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Monday, October 15, 2007

In this edition of Ketogenic Diet News, we delve into the basic science of the diet, attempting to answer the question, "Why does it work?" Adam Hartman, MD, is a member of the John M. Freeman Pediatric Epilepsy Center at Johns Hopkins Hospital and also an integral part of our ketogenic diet team. Dr. Hartman is one of the many investigators interested in using animal research to help find out why the diet works. | Eric Kossoff MD

Laboratory Notes on the Ketogenic Diet

By Adam L. Hartman, MD

The ketogenic diet (KD) has been used for nearly 90 years. We still do not know how it prevents seizures, however, the KD, or substances related to it, has been used in animal models of other brain diseases, such as Alzheimer\'s disease, Parkinson\'s disease, and brain cancer. We will survey some laboratory studies published in 2007 looking at how the diet may work.

Preventing seizures in animal models

Garriga-Canut, Roopra, and their colleagues showed that a chemical called 2-deoxy-D-glucose (2-DG) prevents seizures in animals. These scientists suggested that using 2-DG, which prevents cells from using glucose (sugar), is similar to eating a low-carbohydrate diet, such as the KD. The KD raises levels of ketones in the blood, but it also has low amounts of sugar. Some researchers claim that dietary therapies may work by the latter, and this is one theory why the low glycemic index treatment may work. 2-DG may prevent seizures by decreasing amounts of a brain growth factor. Thus, this group has shown that 2-DG prevents certain seizures in animals. It is not known whether this also would be useful in humans. Garriga-Canut M, Schoenike B, Qazi R, Bergendahl K, Daley TJ, Pfender RM, Morrison JF, Ockuly J, Stafstrom C, Sutula T, Roopra A.

Do ketones control seizures?

One of the earliest ideas about the KD\'s anti-seizure effects is that ketones themselves are responsible for controlling seizures. Two groups recently showed some ketones may have beneficial effects that might be important for seizures and possibly other brain diseases. Maalouf, Rho, and colleagues showed these ketones decrease damage caused by chemicals that are increased during seizures. Ketones are believed to do this by affecting one of the cell's 'fuel gauges.' This leads to an improvement in how cells react during a stress, like seizures. Therefore, these ketones protect brain cells, which may be important in other brain diseases where the ketogenic diet is useful.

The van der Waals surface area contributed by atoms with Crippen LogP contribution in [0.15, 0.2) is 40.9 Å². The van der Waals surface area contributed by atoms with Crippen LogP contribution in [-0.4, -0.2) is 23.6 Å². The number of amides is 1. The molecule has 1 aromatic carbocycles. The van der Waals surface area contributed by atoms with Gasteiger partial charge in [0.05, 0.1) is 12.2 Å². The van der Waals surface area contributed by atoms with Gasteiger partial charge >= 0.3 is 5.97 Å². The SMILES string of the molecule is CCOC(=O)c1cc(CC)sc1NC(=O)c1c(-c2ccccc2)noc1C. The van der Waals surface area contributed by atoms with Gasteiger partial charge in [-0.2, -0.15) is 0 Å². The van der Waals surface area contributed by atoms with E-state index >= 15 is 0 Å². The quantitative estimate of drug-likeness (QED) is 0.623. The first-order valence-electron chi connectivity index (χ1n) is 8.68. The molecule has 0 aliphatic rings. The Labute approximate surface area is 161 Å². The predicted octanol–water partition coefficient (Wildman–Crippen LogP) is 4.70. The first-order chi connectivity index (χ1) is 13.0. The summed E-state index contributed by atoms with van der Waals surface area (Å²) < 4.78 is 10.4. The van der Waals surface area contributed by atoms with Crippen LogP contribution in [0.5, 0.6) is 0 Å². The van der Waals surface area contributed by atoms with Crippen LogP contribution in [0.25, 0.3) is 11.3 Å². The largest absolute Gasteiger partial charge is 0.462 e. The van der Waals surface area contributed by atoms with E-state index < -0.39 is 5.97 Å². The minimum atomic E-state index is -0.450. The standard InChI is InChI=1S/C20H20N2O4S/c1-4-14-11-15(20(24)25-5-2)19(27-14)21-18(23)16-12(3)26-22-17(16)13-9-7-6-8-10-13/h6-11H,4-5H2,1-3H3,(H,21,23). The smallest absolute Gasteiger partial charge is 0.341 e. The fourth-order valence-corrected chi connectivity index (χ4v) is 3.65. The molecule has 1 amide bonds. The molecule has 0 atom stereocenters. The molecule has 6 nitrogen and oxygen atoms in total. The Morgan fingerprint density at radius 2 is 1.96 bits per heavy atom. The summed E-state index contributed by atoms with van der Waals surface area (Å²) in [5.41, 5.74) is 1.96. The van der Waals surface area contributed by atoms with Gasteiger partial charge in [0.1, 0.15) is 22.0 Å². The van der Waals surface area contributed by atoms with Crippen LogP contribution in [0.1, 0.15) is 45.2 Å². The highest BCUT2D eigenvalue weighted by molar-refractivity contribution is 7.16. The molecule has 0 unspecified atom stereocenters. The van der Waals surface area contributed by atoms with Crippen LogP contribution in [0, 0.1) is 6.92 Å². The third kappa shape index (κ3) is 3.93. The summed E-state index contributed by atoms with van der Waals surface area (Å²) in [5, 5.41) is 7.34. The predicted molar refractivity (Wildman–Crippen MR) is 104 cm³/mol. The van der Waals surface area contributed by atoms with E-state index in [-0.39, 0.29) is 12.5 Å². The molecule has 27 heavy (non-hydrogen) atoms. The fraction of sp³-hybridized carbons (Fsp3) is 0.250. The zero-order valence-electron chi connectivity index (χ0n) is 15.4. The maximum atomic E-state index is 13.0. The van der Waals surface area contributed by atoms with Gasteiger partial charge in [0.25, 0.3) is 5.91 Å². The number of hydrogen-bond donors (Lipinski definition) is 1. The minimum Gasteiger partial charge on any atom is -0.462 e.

This same group showed previously that one of these ketones does not protect against seizures in certain animals. Therefore, the role this idea plays in the KD's ability to control seizures is still unclear. Maalouf M, Sullivan PG, Davis L, Kim DY, Rho JM.

Can ketones decrease brain cell activity?

Epilepsy involves increased brain cell activity. Ma, Berg, and Yellen showed that certain ketones decrease brain cell activity, due to their effect on a specific potassium channel. This is an attractive idea to explain how ketones regulate brain cell activity, but the exact role of this particular channel in epilepsy is unclear. Furthermore, this channel is more active when the cell\'s fuel levels are low. Most studies have shown that fuel levels are higher during the ketogenic diet. Nonetheless, this idea may help explain how the ketogenic diet works for other diseases. Ma W, Berg J, Yellen G.

Likhodii and his colleagues showed that a third ketone elevated during the ketogenic diet, acetone, also has anti-seizure properties. Likhodii SS, Serbanescu I, Cortez MA, Murphy P, Snead OC 3rd, Burnham WM. More recently, Gasior, Rogawski, and their colleagues showed that it was acetone, not other substances related to it, that produces this effect. Unfortunately, acetone levels that produce this effect were higher than those measured in animals eating a ketogenic diet. Acetone itself may prove to be useful in the treatment of seizures. Gasior M, French A, Joy MT, Tang RS, Hartman AL, Rogawski MA.

KD summary

In summary, scientists have helped us understand the effects of KD factors on animal seizure models and protecting brain cells. The importance of these findings to the KD's effects on seizures is not entirely clear. Some of these findings may point to new therapies for seizures. Two things are certain: the KD has been very useful for a number of patients, and scientists will continue exploring why it works.

References

Authored by: Adam L. Hartman, MD on 10/2007
Reviewed by: Steven C. Schachter, MD on 10/2007
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